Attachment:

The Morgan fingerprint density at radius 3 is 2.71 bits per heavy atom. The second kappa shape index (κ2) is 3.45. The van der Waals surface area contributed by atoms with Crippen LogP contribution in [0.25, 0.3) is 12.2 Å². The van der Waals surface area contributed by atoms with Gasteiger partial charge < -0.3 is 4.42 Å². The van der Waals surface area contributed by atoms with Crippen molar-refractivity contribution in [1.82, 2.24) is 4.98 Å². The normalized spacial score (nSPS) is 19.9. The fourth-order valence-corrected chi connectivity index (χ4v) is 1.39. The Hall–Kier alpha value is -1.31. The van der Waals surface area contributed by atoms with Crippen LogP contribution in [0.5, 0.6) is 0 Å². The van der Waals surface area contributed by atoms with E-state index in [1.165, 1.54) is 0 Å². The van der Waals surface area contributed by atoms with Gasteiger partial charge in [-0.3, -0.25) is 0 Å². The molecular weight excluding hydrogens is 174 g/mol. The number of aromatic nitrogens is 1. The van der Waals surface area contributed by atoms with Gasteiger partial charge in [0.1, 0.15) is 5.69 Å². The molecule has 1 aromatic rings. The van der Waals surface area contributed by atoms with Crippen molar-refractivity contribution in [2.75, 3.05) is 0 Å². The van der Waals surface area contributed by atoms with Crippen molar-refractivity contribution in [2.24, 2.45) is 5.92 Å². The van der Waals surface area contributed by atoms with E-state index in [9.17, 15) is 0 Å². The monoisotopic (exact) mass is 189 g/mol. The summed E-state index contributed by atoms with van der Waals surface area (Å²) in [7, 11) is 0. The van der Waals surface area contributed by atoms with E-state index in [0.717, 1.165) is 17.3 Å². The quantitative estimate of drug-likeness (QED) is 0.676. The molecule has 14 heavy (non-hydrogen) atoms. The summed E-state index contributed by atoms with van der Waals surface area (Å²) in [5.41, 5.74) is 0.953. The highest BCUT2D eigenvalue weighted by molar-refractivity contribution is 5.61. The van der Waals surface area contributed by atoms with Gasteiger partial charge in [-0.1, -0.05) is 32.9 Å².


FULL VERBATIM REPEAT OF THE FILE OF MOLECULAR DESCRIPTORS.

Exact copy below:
The Morgan fingerprint density at radius 3 is 2.71 bits per heavy atom. The second kappa shape index (κ2) is 3.45. The van der Waals surface area contributed by atoms with Crippen LogP contribution in [0.25, 0.3) is 12.2 Å². The van der Waals surface area contributed by atoms with Gasteiger partial charge < -0.3 is 4.42 Å². The van der Waals surface area contributed by atoms with Crippen molar-refractivity contribution in [1.82, 2.24) is 4.98 Å². The normalized spacial score (nSPS) is 19.9. The fourth-order valence-corrected chi connectivity index (χ4v) is 1.39. The Hall–Kier alpha value is -1.31. The van der Waals surface area contributed by atoms with Crippen LogP contribution in [0.5, 0.6) is 0 Å². The van der Waals surface area contributed by atoms with E-state index in [1.165, 1.54) is 0 Å². The van der Waals surface area contributed by atoms with Gasteiger partial charge in [-0.3, -0.25) is 0 Å². The molecular weight excluding hydrogens is 174 g/mol. The number of aromatic nitrogens is 1. The van der Waals surface area contributed by atoms with Gasteiger partial charge in [0.1, 0.15) is 5.69 Å². The molecule has 1 aromatic rings. The van der Waals surface area contributed by atoms with Crippen molar-refractivity contribution in [2.75, 3.05) is 0 Å². The van der Waals surface area contributed by atoms with Crippen molar-refractivity contribution in [2.24, 2.45) is 5.92 Å². The van der Waals surface area contributed by atoms with E-state index in [9.17, 15) is 0 Å². The monoisotopic (exact) mass is 189 g/mol. The summed E-state index contributed by atoms with van der Waals surface area (Å²) in [7, 11) is 0. The van der Waals surface area contributed by atoms with E-state index in [0.717, 1.165) is 17.3 Å². The quantitative estimate of drug-likeness (QED) is 0.676. The molecule has 14 heavy (non-hydrogen) atoms. The summed E-state index contributed by atoms with van der Waals surface area (Å²) in [5.41, 5.74) is 0.953. The highest BCUT2D eigenvalue weighted by molar-refractivity contribution is 5.61. The van der Waals surface area contributed by atoms with Gasteiger partial charge in [-0.1, -0.05) is 32.9 Å².